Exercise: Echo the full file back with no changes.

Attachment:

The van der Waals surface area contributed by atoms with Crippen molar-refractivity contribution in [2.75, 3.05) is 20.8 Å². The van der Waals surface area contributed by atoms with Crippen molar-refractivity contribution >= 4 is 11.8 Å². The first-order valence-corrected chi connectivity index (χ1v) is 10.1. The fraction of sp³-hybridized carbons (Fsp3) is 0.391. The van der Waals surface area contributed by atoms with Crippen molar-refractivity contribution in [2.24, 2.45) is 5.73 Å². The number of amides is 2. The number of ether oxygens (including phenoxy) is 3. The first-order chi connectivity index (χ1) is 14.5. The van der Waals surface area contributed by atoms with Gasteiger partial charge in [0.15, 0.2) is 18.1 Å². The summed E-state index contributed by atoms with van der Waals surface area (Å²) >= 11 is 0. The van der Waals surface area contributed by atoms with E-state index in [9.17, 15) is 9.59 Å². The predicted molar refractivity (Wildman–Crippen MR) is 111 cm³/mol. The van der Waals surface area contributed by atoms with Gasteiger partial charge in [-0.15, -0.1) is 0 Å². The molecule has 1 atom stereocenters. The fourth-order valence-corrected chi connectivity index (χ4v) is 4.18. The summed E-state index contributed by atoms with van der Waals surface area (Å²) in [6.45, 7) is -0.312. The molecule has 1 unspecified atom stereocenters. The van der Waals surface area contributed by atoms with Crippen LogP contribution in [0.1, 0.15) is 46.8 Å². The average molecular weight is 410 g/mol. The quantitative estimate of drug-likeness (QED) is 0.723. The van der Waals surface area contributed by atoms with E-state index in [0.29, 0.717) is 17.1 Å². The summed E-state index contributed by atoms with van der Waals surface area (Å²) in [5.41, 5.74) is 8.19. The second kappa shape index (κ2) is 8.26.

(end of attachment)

The van der Waals surface area contributed by atoms with Crippen molar-refractivity contribution in [2.75, 3.05) is 20.8 Å². The van der Waals surface area contributed by atoms with Crippen molar-refractivity contribution >= 4 is 11.8 Å². The first-order valence-corrected chi connectivity index (χ1v) is 10.1. The fraction of sp³-hybridized carbons (Fsp3) is 0.391. The van der Waals surface area contributed by atoms with Crippen molar-refractivity contribution in [2.24, 2.45) is 5.73 Å². The number of amides is 2. The number of ether oxygens (including phenoxy) is 3. The first-order chi connectivity index (χ1) is 14.5. The van der Waals surface area contributed by atoms with Gasteiger partial charge in [0.15, 0.2) is 18.1 Å². The summed E-state index contributed by atoms with van der Waals surface area (Å²) >= 11 is 0. The van der Waals surface area contributed by atoms with E-state index in [9.17, 15) is 9.59 Å². The predicted molar refractivity (Wildman–Crippen MR) is 111 cm³/mol. The van der Waals surface area contributed by atoms with Gasteiger partial charge in [-0.15, -0.1) is 0 Å². The molecule has 1 atom stereocenters. The fourth-order valence-corrected chi connectivity index (χ4v) is 4.18. The summed E-state index contributed by atoms with van der Waals surface area (Å²) in [6.45, 7) is -0.312. The molecule has 1 unspecified atom stereocenters. The van der Waals surface area contributed by atoms with Crippen LogP contribution in [0.1, 0.15) is 46.8 Å². The average molecular weight is 410 g/mol. The quantitative estimate of drug-likeness (QED) is 0.723. The van der Waals surface area contributed by atoms with E-state index in [0.29, 0.717) is 17.1 Å². The summed E-state index contributed by atoms with van der Waals surface area (Å²) in [5.41, 5.74) is 8.19. The second kappa shape index (κ2) is 8.26.